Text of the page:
Both brothers have often employed their long left arms against the craniums of their opponents in ways that almost remind you of the old comic strips where the muscle bound guy holds off the angry, furiously swinging pipsqueak by simply holding the palm of his outstretched arm against the smaller man’s forehead. That pretty much describes the entirety of the Klitschko reign. Underwhelming, overmatched opposition for more than ten years. It has not been fun to watch.

It has now gotten so bad that Wladimir—the active Klitschko—doesn’t even bother to fight in the States anymore. If you want to see his occasional fights live, they are likely to be on pay cable at 5PM in the afternoon. This is the heavyweight champion of the world and it feels like no one cares.

I know people around the fight game want us to get excited about Saturday’s tilt between Stiverne and KO artist Deontay Wilder, and while they may be a good match for each other, I feel like I’ve already seen this movie before. Chris Arreola, anyone? Wilder does have one solid win over former champion Liakhovich, but the rest of his record consists largely of beat downs over moonlighting postal worker types. Stiverne dusted Arreola twice, but also owns a draw against Charles Davis and a 4th round TKO loss against Demetrice King. Are these guys supposed to make Wladimir quake?

Maybe I’m wrong about these two. I certainly hope I am. Nothing would make me happier than to see a Klitschko taking on an opponent of consequence. The heavyweight division desperately needs such a fight. It sure wouldn’t hurt Wladimir’s legacy either. Until that is proven though, Wladimir’s ledger for all its dominance is just as opaque as his brother’s. It’s not fair to them, but it’s the truth.

Even inside the realm of the hardcore fight fan, who really talks about the heavyweight division with any excitement or sense of anticipation? It’s not that we don’t want to. It’s that we have no reason to. Not for a very long time anyway. I will certainly be among our number this Saturday night when Stiverne and Wilder exchange pleasantries. How could I not be? I do live in hope. I also reside in reality too. Klitschkos aside, heavyweights may have gotten bigger, but they sure as hell haven’t gotten better.

We are a long way removed the last golden age of heavyweight boxing. This, when creatures like Lewis, Tyson, Holyfield, and Bowe walked the earth, and the 2nd tier included fighters like Moorer, Foreman, and Douglas. Once there were giants in the heavyweight division. Now there’s just a Klitschko and bunch of tall guys. You’re up Stiverne and Wilder. Prove me wrong. Please.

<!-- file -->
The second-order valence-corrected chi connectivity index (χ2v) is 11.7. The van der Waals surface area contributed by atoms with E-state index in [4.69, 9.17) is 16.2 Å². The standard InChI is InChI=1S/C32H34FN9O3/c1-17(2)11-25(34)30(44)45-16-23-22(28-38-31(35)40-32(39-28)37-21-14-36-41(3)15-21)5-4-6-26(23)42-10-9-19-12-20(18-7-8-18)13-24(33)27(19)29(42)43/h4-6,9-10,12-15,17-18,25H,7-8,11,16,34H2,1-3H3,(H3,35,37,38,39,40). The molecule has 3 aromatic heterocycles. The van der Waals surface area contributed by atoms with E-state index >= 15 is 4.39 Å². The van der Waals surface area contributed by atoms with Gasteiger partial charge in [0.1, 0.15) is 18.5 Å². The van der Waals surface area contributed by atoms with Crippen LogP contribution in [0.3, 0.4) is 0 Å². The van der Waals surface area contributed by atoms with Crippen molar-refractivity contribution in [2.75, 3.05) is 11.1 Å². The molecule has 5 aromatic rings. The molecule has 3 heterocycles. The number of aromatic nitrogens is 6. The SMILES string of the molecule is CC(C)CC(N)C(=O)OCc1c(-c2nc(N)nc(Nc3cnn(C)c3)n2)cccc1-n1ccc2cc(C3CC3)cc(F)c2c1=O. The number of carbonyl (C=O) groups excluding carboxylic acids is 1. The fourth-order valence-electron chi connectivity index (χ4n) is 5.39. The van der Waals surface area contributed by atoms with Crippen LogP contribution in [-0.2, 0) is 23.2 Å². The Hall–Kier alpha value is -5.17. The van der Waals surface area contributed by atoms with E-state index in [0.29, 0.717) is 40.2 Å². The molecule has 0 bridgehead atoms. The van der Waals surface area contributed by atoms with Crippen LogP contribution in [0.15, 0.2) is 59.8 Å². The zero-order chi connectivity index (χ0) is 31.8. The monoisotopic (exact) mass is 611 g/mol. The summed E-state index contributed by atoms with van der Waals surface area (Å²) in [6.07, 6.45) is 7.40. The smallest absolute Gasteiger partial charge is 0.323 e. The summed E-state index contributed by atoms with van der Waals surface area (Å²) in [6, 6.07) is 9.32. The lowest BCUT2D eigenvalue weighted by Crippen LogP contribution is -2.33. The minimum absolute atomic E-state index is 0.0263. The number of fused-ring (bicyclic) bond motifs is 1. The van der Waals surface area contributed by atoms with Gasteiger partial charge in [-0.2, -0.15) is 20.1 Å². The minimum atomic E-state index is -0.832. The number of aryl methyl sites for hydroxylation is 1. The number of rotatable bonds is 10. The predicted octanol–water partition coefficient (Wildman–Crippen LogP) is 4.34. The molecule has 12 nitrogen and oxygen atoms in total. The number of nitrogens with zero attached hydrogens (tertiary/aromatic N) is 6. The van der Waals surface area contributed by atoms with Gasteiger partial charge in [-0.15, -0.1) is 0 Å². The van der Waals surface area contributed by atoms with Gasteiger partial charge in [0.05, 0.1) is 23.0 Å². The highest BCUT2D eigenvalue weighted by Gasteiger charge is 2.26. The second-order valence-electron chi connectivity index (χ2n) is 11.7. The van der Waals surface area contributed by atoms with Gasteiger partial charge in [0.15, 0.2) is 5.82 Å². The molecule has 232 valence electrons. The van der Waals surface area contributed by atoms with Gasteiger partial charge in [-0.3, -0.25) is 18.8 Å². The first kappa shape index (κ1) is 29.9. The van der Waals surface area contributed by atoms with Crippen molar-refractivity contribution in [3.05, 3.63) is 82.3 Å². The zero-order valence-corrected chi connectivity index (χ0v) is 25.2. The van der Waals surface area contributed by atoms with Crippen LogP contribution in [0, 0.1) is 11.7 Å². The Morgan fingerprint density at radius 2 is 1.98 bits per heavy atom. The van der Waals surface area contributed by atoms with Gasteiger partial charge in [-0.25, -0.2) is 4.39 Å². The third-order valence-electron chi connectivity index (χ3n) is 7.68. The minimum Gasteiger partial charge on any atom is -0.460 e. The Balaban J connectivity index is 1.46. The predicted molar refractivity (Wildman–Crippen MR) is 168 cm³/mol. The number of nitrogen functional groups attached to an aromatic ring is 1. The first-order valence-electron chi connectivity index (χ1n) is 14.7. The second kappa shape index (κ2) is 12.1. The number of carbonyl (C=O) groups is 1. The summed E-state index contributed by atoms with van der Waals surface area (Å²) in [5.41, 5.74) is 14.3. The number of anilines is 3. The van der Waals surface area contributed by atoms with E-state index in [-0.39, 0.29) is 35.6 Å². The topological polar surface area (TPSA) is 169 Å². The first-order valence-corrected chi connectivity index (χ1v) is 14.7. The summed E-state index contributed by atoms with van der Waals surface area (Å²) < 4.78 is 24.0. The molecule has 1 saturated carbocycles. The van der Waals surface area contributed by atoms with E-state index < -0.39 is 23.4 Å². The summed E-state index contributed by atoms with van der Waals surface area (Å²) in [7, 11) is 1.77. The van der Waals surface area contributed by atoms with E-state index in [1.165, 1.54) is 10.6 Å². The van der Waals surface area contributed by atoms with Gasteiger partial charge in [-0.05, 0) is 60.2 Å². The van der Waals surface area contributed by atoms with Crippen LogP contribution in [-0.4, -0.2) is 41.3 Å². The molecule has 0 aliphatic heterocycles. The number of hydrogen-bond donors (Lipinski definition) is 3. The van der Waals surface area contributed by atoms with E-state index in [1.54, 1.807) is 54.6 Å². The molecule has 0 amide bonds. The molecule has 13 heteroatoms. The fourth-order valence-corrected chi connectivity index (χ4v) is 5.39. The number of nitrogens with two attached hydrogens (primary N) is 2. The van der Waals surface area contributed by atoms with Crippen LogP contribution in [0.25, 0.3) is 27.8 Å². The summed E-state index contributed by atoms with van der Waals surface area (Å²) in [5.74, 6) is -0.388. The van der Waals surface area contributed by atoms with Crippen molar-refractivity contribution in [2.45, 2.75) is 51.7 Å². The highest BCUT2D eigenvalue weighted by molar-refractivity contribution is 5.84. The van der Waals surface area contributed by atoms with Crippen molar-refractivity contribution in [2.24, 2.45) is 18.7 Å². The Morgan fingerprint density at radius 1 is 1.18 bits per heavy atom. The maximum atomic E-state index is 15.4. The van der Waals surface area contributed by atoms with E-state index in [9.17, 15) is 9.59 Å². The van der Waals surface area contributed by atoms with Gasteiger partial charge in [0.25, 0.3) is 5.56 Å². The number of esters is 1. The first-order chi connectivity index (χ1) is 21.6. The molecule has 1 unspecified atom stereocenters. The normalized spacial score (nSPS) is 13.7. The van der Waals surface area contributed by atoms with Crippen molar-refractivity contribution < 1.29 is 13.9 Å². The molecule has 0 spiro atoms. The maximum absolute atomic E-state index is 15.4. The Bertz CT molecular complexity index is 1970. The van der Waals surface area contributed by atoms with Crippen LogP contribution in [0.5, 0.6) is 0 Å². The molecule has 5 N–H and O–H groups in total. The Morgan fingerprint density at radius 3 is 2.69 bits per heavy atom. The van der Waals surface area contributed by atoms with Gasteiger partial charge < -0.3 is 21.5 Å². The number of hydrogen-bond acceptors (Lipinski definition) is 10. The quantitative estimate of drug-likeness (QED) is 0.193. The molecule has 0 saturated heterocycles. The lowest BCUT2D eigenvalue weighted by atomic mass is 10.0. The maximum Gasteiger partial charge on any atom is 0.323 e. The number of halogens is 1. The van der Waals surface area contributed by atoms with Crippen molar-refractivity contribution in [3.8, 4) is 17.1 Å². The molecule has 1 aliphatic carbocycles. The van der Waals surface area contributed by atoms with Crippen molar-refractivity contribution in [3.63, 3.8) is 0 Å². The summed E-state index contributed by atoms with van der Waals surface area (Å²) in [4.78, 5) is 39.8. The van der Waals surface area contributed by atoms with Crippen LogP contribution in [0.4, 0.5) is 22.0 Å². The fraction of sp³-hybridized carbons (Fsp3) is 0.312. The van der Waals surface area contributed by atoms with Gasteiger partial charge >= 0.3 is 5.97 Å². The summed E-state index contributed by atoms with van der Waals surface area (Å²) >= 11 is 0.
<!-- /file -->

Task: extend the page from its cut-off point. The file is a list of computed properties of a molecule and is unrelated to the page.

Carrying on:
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Avila Perspective, Chap. 105: Angry Welterweights and More

David A. Avila

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Those welterweights don’t play.

One welterweight just got out of jail and wants to take out his angry frustrations in the boxing ring.

“One of us is getting knocked out. If it gets to where I’m behind on points, I’m just going to come forward and try to take him out, even if I end up getting knocked out,” said Juan Carlos Abreu. ““If he stands and fights, it’s better for me. That’s what I want.”

Standing in front of Abreu (23-5-1) will be one of the top welterweights in America, Philadelphia’s Jaron Ennis (25-0, 23 KOs). This is could be Ennis’ first true test against an experienced foe on Saturday Sept. 19, at Mohegan Sun Casino in Uncasville, Conn. Showtime will televise the Premier Boxing Champions card.

Ennis, 23, has been breezing easily since first jumping in the prize ring in April 2016. So far, the competition has been unable to cope with the athleticism he possesses. Will Abreu be the first to pose a problem?

“Whatever he brings, we are going to be ready. I’m going to go out there, do my thing, be smart, have my fun, and get that stoppage at the end of the night,” said Ennis, whose last opponent Bakhtiyar Eyubov was eliminated in four rounds in January. “You can’t just go in there and go for the knockout. That’s how you get tired and lose your cool or even get hit with punches that you shouldn’t be getting hit with.”

Abreu hopes he loses his cool.